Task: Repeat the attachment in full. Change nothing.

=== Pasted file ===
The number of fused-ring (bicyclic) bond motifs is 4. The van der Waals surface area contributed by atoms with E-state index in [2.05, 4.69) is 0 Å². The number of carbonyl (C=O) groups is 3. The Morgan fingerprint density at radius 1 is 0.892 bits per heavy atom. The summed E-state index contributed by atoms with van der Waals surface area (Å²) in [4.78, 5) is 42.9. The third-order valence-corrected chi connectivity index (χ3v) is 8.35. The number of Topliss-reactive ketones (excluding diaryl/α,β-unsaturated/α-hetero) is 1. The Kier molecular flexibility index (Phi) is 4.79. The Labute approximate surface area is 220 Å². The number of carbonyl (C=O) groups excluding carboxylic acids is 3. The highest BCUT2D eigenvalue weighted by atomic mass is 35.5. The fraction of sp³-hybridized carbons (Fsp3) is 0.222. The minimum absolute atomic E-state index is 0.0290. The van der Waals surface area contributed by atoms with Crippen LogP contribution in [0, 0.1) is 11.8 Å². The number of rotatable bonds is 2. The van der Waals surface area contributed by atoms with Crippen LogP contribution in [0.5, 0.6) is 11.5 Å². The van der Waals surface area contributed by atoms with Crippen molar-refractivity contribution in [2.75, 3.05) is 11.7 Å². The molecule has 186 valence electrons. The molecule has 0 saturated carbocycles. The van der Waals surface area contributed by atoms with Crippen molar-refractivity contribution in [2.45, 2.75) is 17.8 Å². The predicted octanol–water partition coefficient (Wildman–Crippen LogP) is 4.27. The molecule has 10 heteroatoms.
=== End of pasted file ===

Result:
The number of fused-ring (bicyclic) bond motifs is 4. The van der Waals surface area contributed by atoms with E-state index in [2.05, 4.69) is 0 Å². The number of carbonyl (C=O) groups is 3. The Morgan fingerprint density at radius 1 is 0.892 bits per heavy atom. The summed E-state index contributed by atoms with van der Waals surface area (Å²) in [4.78, 5) is 42.9. The third-order valence-corrected chi connectivity index (χ3v) is 8.35. The number of Topliss-reactive ketones (excluding diaryl/α,β-unsaturated/α-hetero) is 1. The Kier molecular flexibility index (Phi) is 4.79. The Labute approximate surface area is 220 Å². The number of carbonyl (C=O) groups excluding carboxylic acids is 3. The highest BCUT2D eigenvalue weighted by atomic mass is 35.5. The fraction of sp³-hybridized carbons (Fsp3) is 0.222. The minimum absolute atomic E-state index is 0.0290. The van der Waals surface area contributed by atoms with Crippen LogP contribution in [0, 0.1) is 11.8 Å². The number of rotatable bonds is 2. The van der Waals surface area contributed by atoms with Crippen LogP contribution in [0.5, 0.6) is 11.5 Å². The van der Waals surface area contributed by atoms with Crippen molar-refractivity contribution in [2.75, 3.05) is 11.7 Å². The molecule has 186 valence electrons. The molecule has 0 saturated carbocycles. The van der Waals surface area contributed by atoms with Crippen molar-refractivity contribution in [2.45, 2.75) is 17.8 Å². The predicted octanol–water partition coefficient (Wildman–Crippen LogP) is 4.27. The molecule has 10 heteroatoms.